Juvenile idiopathic arthritis (JIA)

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What is juvenile idiopathic arthritis (JIA)?

Juvenile idiopathic arthritis (JIA) can be described like this:
  • Juvenile means that the arthritis began before you were 16 years old.
  • Idiopathic means that the cause is unknown.
  • Arthritis means that one or more of your joints are inflamed.

What causes JIA?

We think that juvenile idiopathic arthritis (JIA) is due to:
  • a combination of genetic factors
  • trigger factors from the environment e.g. an infection that hasn’t yet been identified.

How is JIA diagnosed?

To make a diagnosis of juvenile idiopathic arthritis (JIA) your doctor will ask questions and examine you, and this will help to rule out other types of illness that can cause joint pain. You may also need a number of tests.

What are the different types of JIA?

There are several different types of JIA:
  • oligoarthritis
  • polyarthritis
  • extended oligoarthritis
  • enthesitis-related JIA
  • psoriatic arthritis
  • systemic-onset JIA
  • undifferentiated arthritis.

What effects can JIA have on my body?

Juvenile idiopathic arthritis (JIA) can affect different people in different ways. You can read more about the following here:
  • varying symptoms
  • eye inflammation
  • effects on puberty
  • growth problems
  • dental care.

What treatments are there for JIA?

The aim of treatment for juvenile idiopathic arthritis (JIA) is to:
  • control the symptoms of arthritis
  • enable you to lead an active life at school or college
  • enable you to enjoy an active family and social life
  • help you become an independent adult.

How can I help to ease the symptoms of JIA?

Try the following self-help tips to ease the symptoms of juvenile idiopathic arthritis (JIA):
  • Find out as much as you can about your condition.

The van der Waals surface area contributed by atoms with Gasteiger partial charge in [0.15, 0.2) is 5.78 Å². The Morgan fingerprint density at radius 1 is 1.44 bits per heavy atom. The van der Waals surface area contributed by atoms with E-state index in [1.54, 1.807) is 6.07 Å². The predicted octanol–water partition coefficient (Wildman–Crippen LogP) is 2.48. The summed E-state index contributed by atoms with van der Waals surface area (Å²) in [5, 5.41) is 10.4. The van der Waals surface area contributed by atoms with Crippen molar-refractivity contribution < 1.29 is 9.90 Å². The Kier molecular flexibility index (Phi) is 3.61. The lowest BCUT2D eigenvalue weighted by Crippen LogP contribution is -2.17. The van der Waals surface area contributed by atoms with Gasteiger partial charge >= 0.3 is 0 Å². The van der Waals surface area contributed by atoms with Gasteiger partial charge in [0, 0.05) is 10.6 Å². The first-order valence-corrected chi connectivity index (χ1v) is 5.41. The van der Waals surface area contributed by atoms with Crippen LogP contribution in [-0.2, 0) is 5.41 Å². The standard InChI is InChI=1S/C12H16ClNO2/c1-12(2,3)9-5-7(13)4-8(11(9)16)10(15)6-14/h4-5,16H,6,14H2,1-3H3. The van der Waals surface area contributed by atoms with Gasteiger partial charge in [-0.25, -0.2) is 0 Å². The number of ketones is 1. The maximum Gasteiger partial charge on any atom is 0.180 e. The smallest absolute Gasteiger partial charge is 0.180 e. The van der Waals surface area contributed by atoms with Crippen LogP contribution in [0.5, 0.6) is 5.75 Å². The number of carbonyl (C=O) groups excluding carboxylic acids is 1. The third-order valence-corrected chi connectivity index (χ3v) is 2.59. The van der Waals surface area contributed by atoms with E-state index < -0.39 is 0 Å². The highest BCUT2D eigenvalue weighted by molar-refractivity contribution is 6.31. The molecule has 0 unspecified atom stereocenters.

• Exercise – weight-bearing activities like walking are particularly good.
  • Eat a well-balanced diet.

What is the outlook for JIA?

Although some people will find that their condition stays active into adulthood, most cases of juvenile idiopathic arthritis (JIA) have a good outcome.

Growing up with JIA

Juvenile idiopathic arthritis (JIA) can affect different areas of your life as you grow up. You can find advice on the following subjects here:
  • home life
  • education
  • emotional wellbeing
  • activities
  • drugs
  • sex
  • having a baby.

Who can I talk to about JIA?

You may find it's useful to talk about any issues that juvenile idiopathic arthritis (JIA) causes with:
  • your school/college nurse
  • school doctor or tutor
  • a member of your rheumatology team.

How will my relationship with my doctor change?

If you’re currently looked after in a children’s department you’ll eventually need to be transferred to an adult rheumatology department. The process of moving from child- to adult-centred health services is called transition.

What if I need help at school?

You may be eligible for an Individualised Education Plan (IEP) or Statement of Special Educational Needs at school.

What else should I know about living with JIA?

You can find information on practical matters of living with juvenile idiopathic arthritis (JIA) here, including:
  • money
  • learning and training
  • work
  • driving and getting around.

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Our Centre for Adolescent Rheumatology

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Arthritis Research UK has launched the world’s first centre dedicated to adolescent rheumatology.